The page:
If not this one, just go with the classic Night of the Living Dead. That one never gets old.

6. Mad Monster Party? (1967)

I only watched this stop-motion animation movie for the first time back in September, but it made such an impression I feel compelled to share this strange, zany film. Sure, it is terribly dated, but how many animated movies really stand the test of time.

Answer: Charlie Brown.

But this little Rankin/Bass movie (Rudolph the Red-Nosed Reindeer) is a literal monster mash of characters. It’s corny, yes, but anything that is willing to use King Kong alongside Dracula is going to be.

7. The Haunted Castle aka The Devil’s Castle (Le Manoir du diable) (1896)

My first proper introduction to Georges Méliès was in a media studies class at university. Our professor was completely enamored with the magic that the French director was able to create on film. And that affection was infectious. I’ve loved Méliès work ever since.

Many of his films contain sinister undertones, but none quite like Le Manoir du diable. Two men encounter Mephistopheles’ castle, which is haunted by bats, skeletons and spectres. It’s only three minutes, but this black-and-white silent film manages to create some seriously chilling imagery. Completely astounding for something created in 1896.

This is often considered the first horror film ever made. So if you haven’t seen it, be sure to treat yourself to a viewing.

8. The Omen (1976)

The 70’s was a truly golden era of horror cinema, especially the kind interested in religion, demons and Christianity. The Omen is often paired with the slightly-superior The Exorcist, and arguably, both of these films could make the list. But the first time I watched The Exorcist I was in a farmhouse in July – so I’ve ruled it out. But The Omen is about an adopted child that ends up being the Antichrist. Can it get more seasonal than that?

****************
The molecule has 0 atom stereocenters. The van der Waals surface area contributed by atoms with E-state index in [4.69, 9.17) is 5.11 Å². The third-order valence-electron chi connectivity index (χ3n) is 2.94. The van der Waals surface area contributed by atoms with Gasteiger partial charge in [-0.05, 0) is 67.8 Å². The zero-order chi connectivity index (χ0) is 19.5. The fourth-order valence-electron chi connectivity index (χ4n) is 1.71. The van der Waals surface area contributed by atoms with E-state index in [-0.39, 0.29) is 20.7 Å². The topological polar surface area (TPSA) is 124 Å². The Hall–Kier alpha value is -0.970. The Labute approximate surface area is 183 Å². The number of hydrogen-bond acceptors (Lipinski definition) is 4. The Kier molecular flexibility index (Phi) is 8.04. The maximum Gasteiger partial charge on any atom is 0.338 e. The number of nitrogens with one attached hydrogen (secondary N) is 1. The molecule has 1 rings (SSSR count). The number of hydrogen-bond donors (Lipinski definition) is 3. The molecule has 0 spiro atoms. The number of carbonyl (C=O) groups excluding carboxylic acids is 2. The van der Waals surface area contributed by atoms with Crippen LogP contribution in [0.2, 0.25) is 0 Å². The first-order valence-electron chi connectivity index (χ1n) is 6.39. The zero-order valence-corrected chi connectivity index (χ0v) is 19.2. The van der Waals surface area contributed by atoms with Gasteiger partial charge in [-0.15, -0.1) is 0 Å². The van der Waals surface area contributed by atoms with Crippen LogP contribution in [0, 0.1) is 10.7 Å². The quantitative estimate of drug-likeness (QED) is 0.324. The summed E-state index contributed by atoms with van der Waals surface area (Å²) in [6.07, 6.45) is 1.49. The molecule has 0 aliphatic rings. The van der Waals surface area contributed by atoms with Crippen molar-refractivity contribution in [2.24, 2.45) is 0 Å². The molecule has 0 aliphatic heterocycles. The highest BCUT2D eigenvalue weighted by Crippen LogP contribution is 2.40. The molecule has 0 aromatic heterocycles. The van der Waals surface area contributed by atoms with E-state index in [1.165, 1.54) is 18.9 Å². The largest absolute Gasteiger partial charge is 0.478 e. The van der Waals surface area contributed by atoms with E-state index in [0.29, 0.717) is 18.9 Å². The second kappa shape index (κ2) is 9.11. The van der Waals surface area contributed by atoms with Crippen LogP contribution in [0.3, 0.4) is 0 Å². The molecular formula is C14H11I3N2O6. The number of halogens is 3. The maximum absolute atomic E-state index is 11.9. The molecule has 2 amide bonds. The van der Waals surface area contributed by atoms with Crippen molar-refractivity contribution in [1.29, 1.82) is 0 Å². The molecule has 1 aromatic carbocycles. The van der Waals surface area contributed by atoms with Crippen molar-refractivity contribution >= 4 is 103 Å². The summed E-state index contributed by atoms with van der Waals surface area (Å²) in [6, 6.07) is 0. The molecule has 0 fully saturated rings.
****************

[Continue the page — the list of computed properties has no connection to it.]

Just watch the graveyard scene.

9. Don’t Look Now (1973)

Based on Daphne du Maurier’s short story, this is a dark and brooding tale of lose and obsession. It’s certainly the most harrowing movie on this list, but it’s also the most stunning. Donald Sutherland and Julie Christie play a couple of parents who leave for Venice after the accidental drowning of their daughter. But they don’t find the escape that they desire in Italy. Sutherland’s character begins to see visions, which includes a lot of red rain coats.

Don’t Look Now is filled with cold, dark places perfect for the short, dark days. It’s also terrifying.

10. Fright Night (1985)

Fright Night is everything I love about 80’s movies: it’s a bit wacky, the main character is a lovable goof, THE MONSTERS ARE REAL, KIDS, and there are a lot of great, memorable lines! It’s like Goonies meets Lost Boys meets Monster Squad with a bit more thrills. Oh, and a lot of great lines.

When Charley realises that his next-door neighbour is a blood-sucking fiend, he sets out with a motley group of friends to get rid of him. It’s a comedy of errors, but one that includes a late-night horror TV show host. The idea of horror movie actors helping you destroy a servant of darkness has to be a dream for most horror fans.

There is also a documentary available on Shudder called You’re So Cool, Brewster! The Story of Fright Night, which I will need to watch…as soon as I make it through this list again.